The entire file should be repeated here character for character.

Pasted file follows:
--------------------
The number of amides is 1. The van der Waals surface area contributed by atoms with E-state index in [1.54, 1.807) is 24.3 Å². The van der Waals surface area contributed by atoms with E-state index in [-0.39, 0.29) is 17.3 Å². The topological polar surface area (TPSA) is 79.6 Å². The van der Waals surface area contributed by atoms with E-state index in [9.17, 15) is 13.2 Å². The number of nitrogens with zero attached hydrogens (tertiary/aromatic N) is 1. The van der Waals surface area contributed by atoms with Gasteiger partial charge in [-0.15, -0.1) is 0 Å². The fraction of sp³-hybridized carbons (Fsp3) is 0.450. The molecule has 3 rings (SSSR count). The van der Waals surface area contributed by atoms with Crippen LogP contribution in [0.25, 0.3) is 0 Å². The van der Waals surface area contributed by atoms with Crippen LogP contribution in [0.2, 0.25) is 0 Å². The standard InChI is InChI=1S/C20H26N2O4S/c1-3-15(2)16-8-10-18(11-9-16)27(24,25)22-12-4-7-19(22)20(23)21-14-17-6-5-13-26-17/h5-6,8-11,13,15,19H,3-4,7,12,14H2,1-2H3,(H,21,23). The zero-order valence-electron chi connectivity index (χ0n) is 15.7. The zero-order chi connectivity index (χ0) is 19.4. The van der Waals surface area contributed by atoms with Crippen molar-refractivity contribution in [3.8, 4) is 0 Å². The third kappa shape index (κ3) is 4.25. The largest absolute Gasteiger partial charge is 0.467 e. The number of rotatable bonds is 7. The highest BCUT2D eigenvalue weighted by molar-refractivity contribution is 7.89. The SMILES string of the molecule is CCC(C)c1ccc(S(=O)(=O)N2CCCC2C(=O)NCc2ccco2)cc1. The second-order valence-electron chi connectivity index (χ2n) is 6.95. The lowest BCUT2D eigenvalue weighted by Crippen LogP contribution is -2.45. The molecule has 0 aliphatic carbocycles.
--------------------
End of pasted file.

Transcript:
The number of amides is 1. The van der Waals surface area contributed by atoms with E-state index in [1.54, 1.807) is 24.3 Å². The van der Waals surface area contributed by atoms with E-state index in [-0.39, 0.29) is 17.3 Å². The topological polar surface area (TPSA) is 79.6 Å². The van der Waals surface area contributed by atoms with E-state index in [9.17, 15) is 13.2 Å². The number of nitrogens with zero attached hydrogens (tertiary/aromatic N) is 1. The van der Waals surface area contributed by atoms with Gasteiger partial charge in [-0.15, -0.1) is 0 Å². The fraction of sp³-hybridized carbons (Fsp3) is 0.450. The molecule has 3 rings (SSSR count). The van der Waals surface area contributed by atoms with Crippen LogP contribution in [0.25, 0.3) is 0 Å². The van der Waals surface area contributed by atoms with Crippen LogP contribution in [0.2, 0.25) is 0 Å². The standard InChI is InChI=1S/C20H26N2O4S/c1-3-15(2)16-8-10-18(11-9-16)27(24,25)22-12-4-7-19(22)20(23)21-14-17-6-5-13-26-17/h5-6,8-11,13,15,19H,3-4,7,12,14H2,1-2H3,(H,21,23). The zero-order valence-electron chi connectivity index (χ0n) is 15.7. The zero-order chi connectivity index (χ0) is 19.4. The van der Waals surface area contributed by atoms with Crippen molar-refractivity contribution in [3.8, 4) is 0 Å². The third kappa shape index (κ3) is 4.25. The largest absolute Gasteiger partial charge is 0.467 e. The number of rotatable bonds is 7. The highest BCUT2D eigenvalue weighted by molar-refractivity contribution is 7.89. The SMILES string of the molecule is CCC(C)c1ccc(S(=O)(=O)N2CCCC2C(=O)NCc2ccco2)cc1. The second-order valence-electron chi connectivity index (χ2n) is 6.95. The lowest BCUT2D eigenvalue weighted by Crippen LogP contribution is -2.45. The molecule has 0 aliphatic carbocycles.